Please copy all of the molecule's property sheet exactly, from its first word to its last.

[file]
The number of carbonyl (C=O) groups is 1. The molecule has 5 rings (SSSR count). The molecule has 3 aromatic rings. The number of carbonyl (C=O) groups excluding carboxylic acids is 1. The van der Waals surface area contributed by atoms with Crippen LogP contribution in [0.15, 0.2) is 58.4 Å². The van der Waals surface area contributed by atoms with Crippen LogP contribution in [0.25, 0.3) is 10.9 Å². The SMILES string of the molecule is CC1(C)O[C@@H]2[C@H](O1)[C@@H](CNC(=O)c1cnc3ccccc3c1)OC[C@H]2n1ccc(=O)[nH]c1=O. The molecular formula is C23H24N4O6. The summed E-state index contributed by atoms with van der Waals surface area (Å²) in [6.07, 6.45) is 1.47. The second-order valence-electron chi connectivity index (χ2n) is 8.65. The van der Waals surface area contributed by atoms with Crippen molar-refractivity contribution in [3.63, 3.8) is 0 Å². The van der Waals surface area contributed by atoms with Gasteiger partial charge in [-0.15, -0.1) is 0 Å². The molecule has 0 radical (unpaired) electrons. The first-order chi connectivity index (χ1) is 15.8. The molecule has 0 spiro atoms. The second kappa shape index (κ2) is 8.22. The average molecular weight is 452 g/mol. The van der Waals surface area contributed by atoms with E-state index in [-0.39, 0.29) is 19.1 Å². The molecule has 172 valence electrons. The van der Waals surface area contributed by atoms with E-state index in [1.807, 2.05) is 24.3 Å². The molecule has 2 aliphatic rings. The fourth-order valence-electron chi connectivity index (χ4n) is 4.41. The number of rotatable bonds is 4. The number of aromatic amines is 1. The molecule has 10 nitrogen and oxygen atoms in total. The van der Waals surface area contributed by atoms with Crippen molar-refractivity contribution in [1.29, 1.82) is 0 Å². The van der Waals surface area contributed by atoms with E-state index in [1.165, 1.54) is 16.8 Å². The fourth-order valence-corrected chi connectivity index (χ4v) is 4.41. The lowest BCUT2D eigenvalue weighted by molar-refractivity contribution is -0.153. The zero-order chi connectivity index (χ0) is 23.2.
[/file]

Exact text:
The number of carbonyl (C=O) groups is 1. The molecule has 5 rings (SSSR count). The molecule has 3 aromatic rings. The number of carbonyl (C=O) groups excluding carboxylic acids is 1. The van der Waals surface area contributed by atoms with Crippen LogP contribution in [0.15, 0.2) is 58.4 Å². The van der Waals surface area contributed by atoms with Crippen LogP contribution in [0.25, 0.3) is 10.9 Å². The SMILES string of the molecule is CC1(C)O[C@@H]2[C@H](O1)[C@@H](CNC(=O)c1cnc3ccccc3c1)OC[C@H]2n1ccc(=O)[nH]c1=O. The molecular formula is C23H24N4O6. The summed E-state index contributed by atoms with van der Waals surface area (Å²) in [6.07, 6.45) is 1.47. The second-order valence-electron chi connectivity index (χ2n) is 8.65. The van der Waals surface area contributed by atoms with Crippen molar-refractivity contribution in [3.63, 3.8) is 0 Å². The van der Waals surface area contributed by atoms with Gasteiger partial charge in [-0.15, -0.1) is 0 Å². The molecule has 0 radical (unpaired) electrons. The first-order chi connectivity index (χ1) is 15.8. The molecule has 0 spiro atoms. The second kappa shape index (κ2) is 8.22. The average molecular weight is 452 g/mol. The van der Waals surface area contributed by atoms with E-state index in [-0.39, 0.29) is 19.1 Å². The molecule has 172 valence electrons. The van der Waals surface area contributed by atoms with E-state index in [1.807, 2.05) is 24.3 Å². The molecule has 2 aliphatic rings. The fourth-order valence-electron chi connectivity index (χ4n) is 4.41. The number of rotatable bonds is 4. The number of aromatic amines is 1. The molecule has 10 nitrogen and oxygen atoms in total. The van der Waals surface area contributed by atoms with Crippen molar-refractivity contribution in [1.29, 1.82) is 0 Å². The van der Waals surface area contributed by atoms with E-state index in [1.165, 1.54) is 16.8 Å². The fourth-order valence-corrected chi connectivity index (χ4v) is 4.41. The lowest BCUT2D eigenvalue weighted by molar-refractivity contribution is -0.153. The zero-order chi connectivity index (χ0) is 23.2.